You can’t move these days for another artisan gin popping up. Not that we – nor the rest of the gin-glugging population – is bemoaning the renaissance. Sales of the spirit known as ‘mother’s ruin’ are flourishing and the continued surge is thanks in large part to the proliferation of independent small-batch distillers creating botanical-rich varieties that have totally revolutionised our ideas about a good G&T. (We can’t be alone in hitherto having relied upon Gordon’s as our default setting, or Bombay Sapphire when we were feeling fancy.)

There are so many glorious varieties of craft gin to try and buy. Here we select a small handful of our favourites, all of which hail from these British Isles, as a starting point for exploration. We urge you, though, to continue your adventures in gin beyond this list. It is, after all, like drinking bottled essence of the botanicals native to each locality and, plus, you’ll be supporting independent business. What’s not to love?

Fishers Original Gin

Fishers Gin

Herbaceous, spicy and full of rare botanicals, this aromatic gin comes from a small independent Suffolk-based distillery. Containing spignel, samphire and bog myrtle, the ingredients are foraged-for by resident expert botanist, James. Do try it in a dirty Martini.

Start Point Gin

Salcombe Distilling Co
From £35
Salcome Gin

This multi-award winner hails from the beautiful coastal town of Salcombe in Devon. Zesty and made with a blend of 13 botanicals, it takes inspiration from the ‘fruiters’ who once imported exotic fruits from far-flung lands. It is fittingly, then, fragrant and fruity. A great portent of summer in a glass.

Oxford Botanic Garden Physic Gin

Oxford Botanic Garden Physic Gin

Anyone who has ever whiled away a leisurely hour strolling around Oxford’s glorious Botanic Garden – the oldest example in the country, having been founded in 1621 – knows that it is a sublime place, featuring some 6,000 plant species. The advent of local gin distillery TOAD, and in particular its Oxford Botanic Garden – Physic Gin, only adds to that pleasure. What could be nicer than having a post-meander nip of gin containing 25 botanicals harvested from that very garden? Expect notes of juniper, wormwood and citrus. Do also check out TOAD’s Ashmolean Dry Gin for jura lemon, rose, jasmine and spiced flavours.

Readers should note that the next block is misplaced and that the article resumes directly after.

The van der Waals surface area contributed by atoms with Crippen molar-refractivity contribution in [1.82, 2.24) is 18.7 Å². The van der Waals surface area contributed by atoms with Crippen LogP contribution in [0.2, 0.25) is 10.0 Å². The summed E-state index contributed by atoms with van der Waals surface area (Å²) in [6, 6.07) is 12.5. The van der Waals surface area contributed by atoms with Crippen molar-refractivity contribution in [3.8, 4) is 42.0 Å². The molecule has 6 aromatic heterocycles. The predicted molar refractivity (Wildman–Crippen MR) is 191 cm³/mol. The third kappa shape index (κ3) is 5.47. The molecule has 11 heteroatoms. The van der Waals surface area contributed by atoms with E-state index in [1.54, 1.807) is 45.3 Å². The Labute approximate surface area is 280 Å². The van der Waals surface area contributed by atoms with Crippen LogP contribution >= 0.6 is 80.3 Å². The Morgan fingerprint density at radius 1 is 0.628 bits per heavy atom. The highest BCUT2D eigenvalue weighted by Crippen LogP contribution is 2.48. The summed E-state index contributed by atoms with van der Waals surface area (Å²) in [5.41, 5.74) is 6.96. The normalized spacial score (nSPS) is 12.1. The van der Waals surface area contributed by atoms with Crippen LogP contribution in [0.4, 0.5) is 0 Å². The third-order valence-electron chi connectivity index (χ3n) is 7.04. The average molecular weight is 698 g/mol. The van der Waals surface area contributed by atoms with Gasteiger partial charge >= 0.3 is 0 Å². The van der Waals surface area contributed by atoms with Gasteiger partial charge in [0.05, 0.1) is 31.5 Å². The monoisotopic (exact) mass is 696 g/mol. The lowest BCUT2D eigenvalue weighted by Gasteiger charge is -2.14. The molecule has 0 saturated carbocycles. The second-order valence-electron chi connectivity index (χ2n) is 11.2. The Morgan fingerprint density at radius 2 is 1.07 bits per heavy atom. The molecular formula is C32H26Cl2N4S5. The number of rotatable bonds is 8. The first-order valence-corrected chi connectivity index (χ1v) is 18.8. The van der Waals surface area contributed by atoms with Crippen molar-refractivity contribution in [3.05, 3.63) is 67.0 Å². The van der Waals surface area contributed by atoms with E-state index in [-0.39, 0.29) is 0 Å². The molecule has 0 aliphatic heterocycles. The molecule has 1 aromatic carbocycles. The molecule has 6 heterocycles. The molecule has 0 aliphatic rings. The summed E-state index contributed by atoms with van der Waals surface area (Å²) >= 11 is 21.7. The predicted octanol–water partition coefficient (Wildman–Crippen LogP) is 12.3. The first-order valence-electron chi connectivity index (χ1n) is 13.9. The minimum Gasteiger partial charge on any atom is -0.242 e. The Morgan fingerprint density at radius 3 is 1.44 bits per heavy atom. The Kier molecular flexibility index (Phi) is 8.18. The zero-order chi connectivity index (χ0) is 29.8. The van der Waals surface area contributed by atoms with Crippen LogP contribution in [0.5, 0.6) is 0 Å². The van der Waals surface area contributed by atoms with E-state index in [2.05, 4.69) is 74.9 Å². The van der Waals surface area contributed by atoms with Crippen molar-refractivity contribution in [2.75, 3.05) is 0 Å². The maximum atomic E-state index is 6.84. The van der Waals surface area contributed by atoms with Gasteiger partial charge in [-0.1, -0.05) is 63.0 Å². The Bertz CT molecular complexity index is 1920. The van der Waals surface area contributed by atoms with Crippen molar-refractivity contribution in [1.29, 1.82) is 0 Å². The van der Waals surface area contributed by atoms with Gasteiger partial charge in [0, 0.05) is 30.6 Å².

Stratford Dry Gin

Shakespeare Distillery
Stratford Gin

This Stratford-upon-Avon distillery, named after the town’s most famous son, produces three gins from, fittingly, Tudor garden botanicals. Distilled using the London dry method, (which is to say, using a single shot distillation method), this particular blend has a floral notes of rose, rosemary and lovage. There is also a rhubarb gin and mulberry gin liqueur on offer; drink lashings of the former as the weather turns warmer and little shots of the latter while still languishing in the colder months. For those seeking the full Shakespeare Distillery experience, the company offers gin cruises along the River Avon (think tastings while taking in all the Shakespearean sights), a gin school at which you can make your very own blend, and finally, cocktail masterclasses.

Hidden Curiosities Aromatic London Dry Gin

Hidden Curiosities
Hidden Curiosities Aromatic London Dry Gin